Poverty Bay (Māori: Tūranganui-a-kiwa) is the largest of several small bays on the east coast of New Zealand's North Island to the north of Hawke Bay. It stretches for 10 kilometres (6 mi) from Young Nick's Head in the southwest to Tuaheni Point in the northeast. The city of Gisborne is located on the northern shore of the bay. The name is often used by extension to refer to the entire area surrounding the city of Gisborne. Poverty Bay is the home of the iwi Te Aitanga-a-Māhaki, Rongowhakaata and Ngāi Tāmanuhiri.
The first European known to have set foot in New Zealand, Captain James Cook, did so here on 7 October 1769 (at which time it was known as Teoneroa). This first meeting led to the deaths of 6 local Māori during skirmishes with the crew. Although he was able to obtain some herbs to ward off scurvy, Cook was unable to gain many of the provisions he and his crew needed at the bay, and for this reason gave it the name Poverty Bay.
Catchment and sediment supply
The bay is fed by the Waipaoa River, whose catchment is 2,205 km2 (851 sq mi) - large enough for individual storms and events to have a small impact on the sedimentary outflow. The river's alluvial buffering is also minimal, and 95% of sediments are trapped by subduction-related anticlines on the bay's seaward flank. This has led to Poverty Bay becoming a case area for sedimentary studies. The sediments of the bay provide records of changes brought about by the onset of the ENSO, colonisation of New Zealand by Polynesians (and associated deforestation), subsequent deforestation by westerners, and the Taupō eruption.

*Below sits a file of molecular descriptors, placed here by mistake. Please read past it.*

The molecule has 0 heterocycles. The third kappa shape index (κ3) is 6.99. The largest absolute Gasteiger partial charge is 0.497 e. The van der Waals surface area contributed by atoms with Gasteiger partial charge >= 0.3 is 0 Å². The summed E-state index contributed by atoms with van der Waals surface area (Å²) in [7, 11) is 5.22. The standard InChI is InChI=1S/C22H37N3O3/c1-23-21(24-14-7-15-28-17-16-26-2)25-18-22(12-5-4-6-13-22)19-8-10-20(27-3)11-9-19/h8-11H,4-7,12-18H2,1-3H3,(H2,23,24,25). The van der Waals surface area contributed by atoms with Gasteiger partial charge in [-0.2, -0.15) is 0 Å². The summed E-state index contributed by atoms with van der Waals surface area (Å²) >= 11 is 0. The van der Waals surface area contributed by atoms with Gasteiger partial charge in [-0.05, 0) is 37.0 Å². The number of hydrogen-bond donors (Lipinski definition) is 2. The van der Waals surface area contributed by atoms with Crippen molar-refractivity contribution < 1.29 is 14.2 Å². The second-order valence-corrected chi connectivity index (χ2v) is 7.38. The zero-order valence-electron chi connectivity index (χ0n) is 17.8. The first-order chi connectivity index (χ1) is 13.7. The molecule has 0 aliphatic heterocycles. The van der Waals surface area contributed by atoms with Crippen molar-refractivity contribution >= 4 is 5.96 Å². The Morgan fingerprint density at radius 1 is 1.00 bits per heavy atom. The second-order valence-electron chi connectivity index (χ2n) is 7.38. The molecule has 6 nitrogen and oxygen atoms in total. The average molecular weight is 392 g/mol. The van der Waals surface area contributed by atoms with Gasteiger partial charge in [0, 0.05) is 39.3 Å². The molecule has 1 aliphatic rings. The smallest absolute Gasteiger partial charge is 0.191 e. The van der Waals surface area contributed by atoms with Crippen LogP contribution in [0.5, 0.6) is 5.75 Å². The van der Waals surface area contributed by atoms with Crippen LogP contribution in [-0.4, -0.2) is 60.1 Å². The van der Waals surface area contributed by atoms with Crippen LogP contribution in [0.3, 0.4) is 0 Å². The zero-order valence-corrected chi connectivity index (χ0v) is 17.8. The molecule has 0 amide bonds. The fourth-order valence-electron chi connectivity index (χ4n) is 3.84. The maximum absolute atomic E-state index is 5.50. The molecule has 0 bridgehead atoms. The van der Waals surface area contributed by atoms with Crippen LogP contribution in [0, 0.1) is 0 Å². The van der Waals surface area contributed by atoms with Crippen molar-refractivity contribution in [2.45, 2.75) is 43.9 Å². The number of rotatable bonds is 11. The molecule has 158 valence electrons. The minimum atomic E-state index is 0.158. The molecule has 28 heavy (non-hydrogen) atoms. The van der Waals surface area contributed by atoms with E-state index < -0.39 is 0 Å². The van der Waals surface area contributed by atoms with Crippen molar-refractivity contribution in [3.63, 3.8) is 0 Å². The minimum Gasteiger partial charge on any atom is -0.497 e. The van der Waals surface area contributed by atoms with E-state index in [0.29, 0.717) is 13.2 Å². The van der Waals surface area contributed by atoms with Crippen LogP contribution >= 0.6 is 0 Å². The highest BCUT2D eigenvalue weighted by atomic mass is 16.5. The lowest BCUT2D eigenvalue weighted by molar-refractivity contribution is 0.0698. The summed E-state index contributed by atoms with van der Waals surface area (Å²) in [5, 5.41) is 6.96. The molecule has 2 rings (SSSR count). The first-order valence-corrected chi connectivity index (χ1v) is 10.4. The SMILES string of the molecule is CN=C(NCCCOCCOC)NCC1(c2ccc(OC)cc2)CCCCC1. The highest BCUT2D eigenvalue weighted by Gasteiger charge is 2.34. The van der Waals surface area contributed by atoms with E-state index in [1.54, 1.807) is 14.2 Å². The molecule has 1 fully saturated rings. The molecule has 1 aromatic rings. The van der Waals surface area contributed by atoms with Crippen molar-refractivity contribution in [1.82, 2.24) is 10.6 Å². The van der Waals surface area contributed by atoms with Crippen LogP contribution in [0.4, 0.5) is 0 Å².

Poverty Bay Massacre
In 1868, Te Kooti, a Maori rebel leader, landed at Whareongaonga Bay, near Young Nick's Head in Poverty Bay, with 300 mostly Hauhau warriors with women and children, in the schooner Rifleman. Having overcome the crew without bloodshed, he made an escape from the Chatham Islands where he and these Hauhau (Māori) had been incarcerated without trial. From there, he ventured inland to wage guerilla war on the armed constabulary and sympathetic Maori for several years, as well as several raids on settlers and antipathetic Maori villages. On 10 November 1868, Te Kooti and his followers attacked the township of Matawhero on the outskirts of Gisborne. Some 54 people were slaughtered, including women and children. The dead included 22 local Māori as well as European settlers.
- Walter Reginald Brook Oliver. "Sir Joseph Banks and Dr Solander (Cook's First Voyage)". Botanical Discovery in New Zealand: The Visiting Botanists. School Publications Branch, New Zealand Education Department. pp. 6–7. Retrieved 1 January 2012.
- Phillips Jonathan D. (2007). "Controls on sediment export from the Waipaoa River basin, New Zealand". Basin Research 19: 241. doi:10.1111/j.1365-2117.2007.00325.x.
- The Poverty Bay Massacre
- "By A Poverty Bay Survivor". "A Dark Chapter from New Zealand History". Project Gutenberg. James Wood. Retrieved 12 January 2018.
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